World Library  
Flag as Inappropriate
Email this Article


Article Id: WHEBN0000857518
Reproduction Date:

Title: Conjunctiva  
Author: World Heritage Encyclopedia
Language: English
Subject: Conjunctivitis, Human eye, Tenon's capsule, Keratoconjunctivitis sicca, List of dog diseases
Collection: Human Eye Anatomy
Publisher: World Heritage Encyclopedia


The upper half of a sagittal section through the front of the eyeball. (Label for 'Conjunctiva' visible at center-left.)
Horizontal section of the eyeball. (Conjunctiva labeled at upper left.)
Latin tunica conjunctiva
lacrimal artery, anterior ciliary arteries
supratrochlear nerve
MeSH A09.371.192
Anatomical terminology
Image of a human eye clearly showing the blood vessels of the conjunctiva.
Hyperaemia of the superficial blood vessels of the conjunctiva.

The conjunctiva lines the inside of the eyelids and covers the sclera (white part of the eye). It is composed of non-keratinized, stratified columnar epithelium with goblet cells, and also stratified columnar epithelium.


  • Function 1
  • Anatomy 2
    • Sensory innervation 2.1
    • Histology 2.2
  • Diseases and disorders 3
  • See also 4
  • Additional images 5
  • References 6
  • External links 7


The conjunctiva helps lubricate the eye by producing mucus and tears, although a smaller volume of tears than the lacrimal gland.[1] It also contributes to immune surveillance and helps to prevent the entrance of microbes into the eye.


The conjunctiva is typically divided into three parts:

Part Area
Palpebral or tarsal conjunctiva Lines the eyelids.
Bulbar or ocular conjunctiva Covers the eyeball, over the anterior sclera. This region of the conjunctiva is tightly bound to the underlying sclera by Tenon's capsule and moves with the eyeball movements.
Fornix conjunctiva Forms the junction between the bulbar and palpebral conjunctivas. It is loose and flexible, allowing the free movement of the lids and eyeball.[2]

Sensory innervation

Sensory innervation of the conjunctiva is divided into four parts:[3]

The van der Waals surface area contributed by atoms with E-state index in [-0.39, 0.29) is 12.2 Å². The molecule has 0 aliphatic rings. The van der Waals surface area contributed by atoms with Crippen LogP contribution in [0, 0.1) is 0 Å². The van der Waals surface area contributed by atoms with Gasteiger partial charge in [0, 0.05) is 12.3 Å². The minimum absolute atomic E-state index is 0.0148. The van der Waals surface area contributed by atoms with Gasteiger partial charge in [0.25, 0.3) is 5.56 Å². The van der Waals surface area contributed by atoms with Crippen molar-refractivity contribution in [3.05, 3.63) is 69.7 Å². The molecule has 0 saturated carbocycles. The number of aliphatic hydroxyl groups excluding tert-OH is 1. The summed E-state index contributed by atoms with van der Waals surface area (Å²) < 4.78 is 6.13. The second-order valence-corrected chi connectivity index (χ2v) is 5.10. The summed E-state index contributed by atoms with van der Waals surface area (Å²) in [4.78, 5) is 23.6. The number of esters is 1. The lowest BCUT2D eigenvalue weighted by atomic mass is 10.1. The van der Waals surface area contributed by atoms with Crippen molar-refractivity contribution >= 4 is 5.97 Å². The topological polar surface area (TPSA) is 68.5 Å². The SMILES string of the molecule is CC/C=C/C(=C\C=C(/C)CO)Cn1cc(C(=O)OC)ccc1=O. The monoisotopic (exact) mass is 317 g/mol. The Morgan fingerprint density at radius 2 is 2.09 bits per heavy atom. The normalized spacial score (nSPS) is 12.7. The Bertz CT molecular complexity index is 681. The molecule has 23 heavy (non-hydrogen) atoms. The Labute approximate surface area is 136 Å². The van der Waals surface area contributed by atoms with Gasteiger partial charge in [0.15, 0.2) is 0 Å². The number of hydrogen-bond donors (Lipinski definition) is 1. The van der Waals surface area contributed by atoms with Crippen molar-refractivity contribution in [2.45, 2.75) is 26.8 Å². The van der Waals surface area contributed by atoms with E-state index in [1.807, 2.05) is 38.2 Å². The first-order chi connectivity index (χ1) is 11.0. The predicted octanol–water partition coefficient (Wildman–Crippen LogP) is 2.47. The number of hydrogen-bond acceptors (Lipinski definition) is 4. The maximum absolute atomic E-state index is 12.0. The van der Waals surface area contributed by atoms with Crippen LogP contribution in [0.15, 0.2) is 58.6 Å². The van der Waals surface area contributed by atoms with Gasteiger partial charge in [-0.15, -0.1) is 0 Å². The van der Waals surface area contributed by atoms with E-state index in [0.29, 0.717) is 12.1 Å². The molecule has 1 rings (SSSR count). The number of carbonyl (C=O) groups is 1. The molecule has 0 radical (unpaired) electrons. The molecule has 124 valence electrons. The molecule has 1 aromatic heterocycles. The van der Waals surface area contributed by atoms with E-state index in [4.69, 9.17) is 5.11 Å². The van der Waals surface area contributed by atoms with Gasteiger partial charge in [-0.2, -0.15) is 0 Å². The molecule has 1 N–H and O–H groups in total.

Area Nerve
Inferior Infraorbital nerve
Lateral Lacrimal nerve (with contribution from zygomaticofacial nerve)
Circumcorneal Long ciliary nerves


The conjunctiva consists of non-keratinized, both stratified squamous and stratified columnar epithelium, with interspersed goblet cells.[4] The epithelial layer contains blood vessels, fibrous tissue, and lymphatic channels.[4] Accessory lacrimal glands in the conjunctiva constantly produce the aqueous portion of tears.[4] Additional cells present in the conjunctival epithelium include melanocytes, T and B cell lymphocytes.[4]

Diseases and disorders

Disorders of the conjunctiva and cornea are a common source of eye complaints.

The surface of the eye is exposed to various external influences and is especially susceptible to trauma, infections, chemical irritation, allergic reactions and dryness.

The conjunctiva can become inflamed due to an infection or an autoimmune response. This is known as conjunctivitis and commonly referred to as pinkeye.

Conjunctival irritation can occur for a wide variety of reasons including Volatile organic compounds).

Leptospirosis, an infection with Leptospira, can cause conjunctival suffusion, which is characterized by chemosis, and redness without exudates.

With age, the conjunctiva can stretch and loosen from the underlying sclera, leading to the formation of conjunctival folds, a condition known as conjunctivochalasis.[5][6]

The conjunctiva can be affected by tumors which can be benign, pre-malignant or malignant.[7]

See also

Additional images


  1. ^ London Place Eye Center (2003). Conjunctivitis. Retrieved July 25, 2004.
  2. ^ Eye, human Encyclopaedia Britannica
  3. ^
  4. ^ a b c d Goldman, Lee. Goldman's Cecil Medicine (24th ed.). Philadelphia: Elsevier Saunders. p. 2426.  
  5. ^ "Conjunctivochalasis - Medical Definition". Retrieved 2012-11-13. 
  6. ^ WL Hughes Conjunctivochalasis. American Journal of Ophthalmology 1942
  7. ^ Biswas, J.; Varde, M. (2009). "Ocular surface tumors". Oman Journal of Ophthalmology 2: 1.  

External links

  • (1999). Conjunctiva. Retrieved July 25, 2004.
  • MedEd at Loyola medicine/pulmonar/images/anatomy/eyeli.jpg
This article was sourced from Creative Commons Attribution-ShareAlike License; additional terms may apply. World Heritage Encyclopedia content is assembled from numerous content providers, Open Access Publishing, and in compliance with The Fair Access to Science and Technology Research Act (FASTR), Wikimedia Foundation, Inc., Public Library of Science, The Encyclopedia of Life, Open Book Publishers (OBP), PubMed, U.S. National Library of Medicine, National Center for Biotechnology Information, U.S. National Library of Medicine, National Institutes of Health (NIH), U.S. Department of Health & Human Services, and, which sources content from all federal, state, local, tribal, and territorial government publication portals (.gov, .mil, .edu). Funding for and content contributors is made possible from the U.S. Congress, E-Government Act of 2002.
Crowd sourced content that is contributed to World Heritage Encyclopedia is peer reviewed and edited by our editorial staff to ensure quality scholarly research articles.
By using this site, you agree to the Terms of Use and Privacy Policy. World Heritage Encyclopedia™ is a registered trademark of the World Public Library Association, a non-profit organization.

Copyright © World Library Foundation. All rights reserved. eBooks from Project Gutenberg are sponsored by the World Library Foundation,
a 501c(4) Member's Support Non-Profit Organization, and is NOT affiliated with any governmental agency or department.